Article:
A 215-page account of a teenage girl getting braces on her teeth may seem like thin soup for a comic book memoir, but Raina Telgemeier's art and storytelling brings Smile to life.
My 13-year-old daughter just got braces so I thought she would enjoy Smile, but I ended up taking it and reading it over the weekend. Raina starts the book with a visit to the orthodontist, who tells her she needs braces. That night she falls face down on the pavement and knocks her two front teeth out (actually, one falls out and the other one gets driven up into her skull bone -- yikes). So what was initially going to be a simple set of braces turns into something more complicated, which nicely parallels with the increasingly complicated issues that a young girl about to enter junior high school must deal with, including new friends and new feelings. The book ends up being less about braces and more about the day-to-day trials and triumphs of early teenagerhood.
Autobiographical comic books, especially ones about people's everyday lives, are my favorite kind of comic book, and I'd place Telgemeier near the top of my list. She's great at presenting image moments. Her use of timing and framing is probably what has gotten her nominated for Eisner, Ignatz, Cybil, and Web Cartoonists' Choice awards. Her use of exaggeration (see panel four, above) is employed sparingly and to good effect. When I was finished with Smile, I felt as though I'd really gotten to know what Telgemeier's early adolescence was like.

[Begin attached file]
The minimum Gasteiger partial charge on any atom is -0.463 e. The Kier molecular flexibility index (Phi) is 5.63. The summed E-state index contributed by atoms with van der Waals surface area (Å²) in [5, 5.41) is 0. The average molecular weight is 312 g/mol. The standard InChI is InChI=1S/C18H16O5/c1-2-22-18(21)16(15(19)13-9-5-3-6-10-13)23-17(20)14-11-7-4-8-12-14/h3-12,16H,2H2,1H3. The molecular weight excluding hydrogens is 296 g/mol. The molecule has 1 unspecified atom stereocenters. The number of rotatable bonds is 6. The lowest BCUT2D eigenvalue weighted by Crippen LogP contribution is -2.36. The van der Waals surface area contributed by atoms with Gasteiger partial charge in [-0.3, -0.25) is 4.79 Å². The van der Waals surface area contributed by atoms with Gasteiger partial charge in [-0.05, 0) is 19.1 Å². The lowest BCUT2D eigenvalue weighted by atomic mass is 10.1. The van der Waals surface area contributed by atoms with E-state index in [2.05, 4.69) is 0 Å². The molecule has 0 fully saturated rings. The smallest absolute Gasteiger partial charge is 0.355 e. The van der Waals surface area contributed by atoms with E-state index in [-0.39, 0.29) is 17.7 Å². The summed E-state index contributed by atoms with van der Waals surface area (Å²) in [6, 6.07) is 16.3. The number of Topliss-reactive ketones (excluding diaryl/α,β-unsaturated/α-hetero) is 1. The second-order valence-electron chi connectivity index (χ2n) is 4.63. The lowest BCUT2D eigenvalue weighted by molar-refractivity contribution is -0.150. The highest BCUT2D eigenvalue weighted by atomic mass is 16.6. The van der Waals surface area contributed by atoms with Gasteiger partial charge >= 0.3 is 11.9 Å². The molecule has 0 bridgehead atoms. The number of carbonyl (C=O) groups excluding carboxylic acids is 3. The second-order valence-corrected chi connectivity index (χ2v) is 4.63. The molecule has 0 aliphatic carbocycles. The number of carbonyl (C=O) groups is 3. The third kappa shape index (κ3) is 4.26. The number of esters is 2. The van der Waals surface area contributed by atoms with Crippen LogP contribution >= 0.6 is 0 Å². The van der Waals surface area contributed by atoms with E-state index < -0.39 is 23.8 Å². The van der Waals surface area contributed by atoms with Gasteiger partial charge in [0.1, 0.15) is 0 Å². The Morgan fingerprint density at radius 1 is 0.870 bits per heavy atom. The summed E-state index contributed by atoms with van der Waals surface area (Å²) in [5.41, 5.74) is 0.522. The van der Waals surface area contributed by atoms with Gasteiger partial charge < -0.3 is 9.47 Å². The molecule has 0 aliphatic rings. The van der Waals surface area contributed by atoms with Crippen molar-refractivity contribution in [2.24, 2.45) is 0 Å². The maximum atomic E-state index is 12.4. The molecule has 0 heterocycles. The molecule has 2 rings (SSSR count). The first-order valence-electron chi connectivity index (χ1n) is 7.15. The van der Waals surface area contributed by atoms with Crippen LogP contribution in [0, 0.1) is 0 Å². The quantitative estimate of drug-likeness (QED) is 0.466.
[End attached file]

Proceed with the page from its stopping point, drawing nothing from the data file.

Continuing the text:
Buy Smile on Amazon
Artist and writer Jenny Odell (previously) is justifiably beloved for her pieces and installations that make us consider the economics and meanings of garbage, weird markets, and other 21st century plagues; in her first book, How To Do Nothing: Resisting the Attention Economy, Odell draws on art criticism, indigenous practices, "Deep Listening," anti-capitalist theory, and […]
South Asia is a hotbed of brilliant science fiction writing, as well as writings in all the related genres capture by the Bengali word "kalpabigyan (encompassing literature that is "science-dependent," "science-based," "science mystery" and "science"), and there have been many brilliant anthologies of science fiction from the region; the latest entry to the field is […]
Science writer Leigh Phillips's 2016 book Austerity Ecology and the Collapse-Porn Addicts was one of the most important, angry and inspiring books I read that year, a passionate argument for a high-tech just and sustainable world that celebrated materialism and comfort, rather than calling for a return to a world of three billion people scratching […]
The digital age is well and truly upon us, but let’s not forget there’s a load of free TV content floating literally over our heads. No, we’re not talking about the internet. Signals from major broadcast networks are still gratis for anyone who can pick them up with an antenna. And before you envision those […]
Who said LEGO® had to be ground bound? With The Force Flyers DIY Building Block Fly ‘n Drive Drone, you can turn LEGO® and other building-block creations into fully-functional flying machines. It’s available now in the Boing Boing Store for $39.99. This kit comes with everything you need for remote-controlled long distance flight, including a […]
When businesses need big cloud projects done right, they need experts in DevOps. For the uninitiated, that’s shorthand for the framework that allows development and operations teams to work together toward the same goal – not as independent departments with their own agendas. There’s an arsenal of software that has cropped up to help in […]